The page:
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Current Links: Cases Final Project Summer 2007
trying to edit 4 blind mice
- Bryan Smith
- Narasimha Rao Bayyana
- Vikram Ramchand
- George Chang
The Design (you have to zoom in to read it).
The CRC Cards.
General Advice to Future Squeakers
Guzdial's white book is outdated. Some of the examples won't even compile with a 3.4 image. So I wouldn't buy it. But Squeak does have some excellent utilities that provide information. The system browser's 'find class' option is a fast way to find classes that you've never seen before. And the 'senders of' and 'implementors of' buttons will help you find examples in the system of how to do things that aren't mentioned in class. I also found the hierarchy browser to be of much use. It shows you an inheritance view of any class, so that you can find all of the messages that a class understands due to inheritance. you can find it in the system browser. Don't underestimate the power of the hierarchy browser! It will help, I promise!
Another utility that contributed to our project was the debugger.
It is well designed and robust. when you get an error, and you will, click on one of the lines that are named after a class that you wrote, and you can track all of the variables and their values through the stack trace. But best of all, you can edit your code right there on the fly, recompile, and rerun the message call from the entry point into your message! Learn to use it!!! Pay special attention to the row of buttons that separate the 2 areas of the screen. These let you step through the message and then after each step, you can use the panes at the bottom to inspect the values of the variables that are in scope!!!
Right Click Options
I would also recomend that you get comfortable with the 'inspect it' and 'explore it' options in your right click menu. If you have a problem, but it isn't causing an exception, you can use inspect/explore to see what is in a collection/complex object in a nice tree view. It really helped us track down assignment errors.
But the best resource of all for Squeakers has got to be Squeakmap. It will save you MUCH time if you go ahead and read all of the entries at the very beginning of class. We used SmaCC, PieChartMorph, Plot-Morph, and Commanche. Basically one package was found useful for every Milestone. But we could've cut our workload in half if we had explored Squeakmap more thoroughly. Specifiaclly you need to look at: SIXX, YAXO, and SOAP.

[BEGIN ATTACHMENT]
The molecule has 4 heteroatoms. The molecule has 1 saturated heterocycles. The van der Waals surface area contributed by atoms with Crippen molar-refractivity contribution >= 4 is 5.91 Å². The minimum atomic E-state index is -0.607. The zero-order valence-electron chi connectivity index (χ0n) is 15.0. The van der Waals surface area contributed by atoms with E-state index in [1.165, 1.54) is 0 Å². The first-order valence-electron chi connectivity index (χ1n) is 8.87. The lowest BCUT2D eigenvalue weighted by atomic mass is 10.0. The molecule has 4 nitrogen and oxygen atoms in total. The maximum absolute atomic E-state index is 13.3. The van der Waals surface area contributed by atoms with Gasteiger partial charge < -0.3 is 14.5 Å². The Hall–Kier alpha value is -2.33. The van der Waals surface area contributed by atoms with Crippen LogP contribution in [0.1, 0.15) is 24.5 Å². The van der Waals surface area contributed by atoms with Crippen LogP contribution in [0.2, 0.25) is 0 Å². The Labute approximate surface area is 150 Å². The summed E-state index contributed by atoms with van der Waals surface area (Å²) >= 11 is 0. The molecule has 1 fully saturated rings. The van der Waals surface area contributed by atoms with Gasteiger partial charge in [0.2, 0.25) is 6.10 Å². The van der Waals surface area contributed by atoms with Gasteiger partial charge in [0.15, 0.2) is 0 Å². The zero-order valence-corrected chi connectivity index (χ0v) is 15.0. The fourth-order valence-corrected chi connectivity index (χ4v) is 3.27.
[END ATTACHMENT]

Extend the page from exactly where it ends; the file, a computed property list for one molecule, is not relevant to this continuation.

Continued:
We chose not to learn how to create change sets, but instead did all of our turnins using a .zip file of .st files. This actually worked out ok for us, but i wouldn't recommend it to others! The only reason we got away with this was due to the fact that we designed our system such that all the coders were working in isolation except for Bryan, who did integration. So he knew what oreder to file in the change sets. If we had done this differently it would have blown up in our face! So learn from our near mistake and learn to use Change sets for your turnin!!! see: How to create a changeset : from Bumblebee Tuna for more info. They also have some other good advice that I won't repeat here.
Design Principles and Systematic Procedures
If you've had 2335, you may recall the advice about walking through your design with CRC cards and scenarios. This was very helpful to us at the beginning of the project to insure that our design was complete. And I suggest you do the same. I know it seems kindergarten-ish. But it really helps! I did about much of the formalization of the design one day while waiting for a group meeting to start. And when we began, we used the scenarios and CRC to walk through the working system as a way to familiarize everyone else with what I had done, and to correct errors/design flaws. This saved us alot of time and helped us realize the value of Software Engineering! And this will help you too!
Many groups had concurrency issues. And they all have recomendations on how to solve this problem in their cases page. There are many solutions, but one element is common between all of them: plan on how to deal with the inevitable integration/concurrency issues before they happen!!!!!
Our solution was to assign each class to one person and disallow others form editing it, period. And we also used SUnit tests to regression test old code whenever new code was integrated. It really helped. At one point I broke my code and a teammates with a change that i forgot to tell my teamates about. SUnit helped us find the offending code in SECONDS FLAT with our tests. I can't overemphasize
the necessity of planning well for integration and concurrency control. Look into DVS or roll your own concurrency/integration mechanism. Either way, DO IT NOW!!!! Don't wait until the night before M4 is due to find out how important this is!!!!!!
Milestone Descriptions and Other Pitfalls to Avoid
George's M6: Handle basic queries on system
Vikram's M7: Design a Web Interface for the system
HOW TO USE DOMXML
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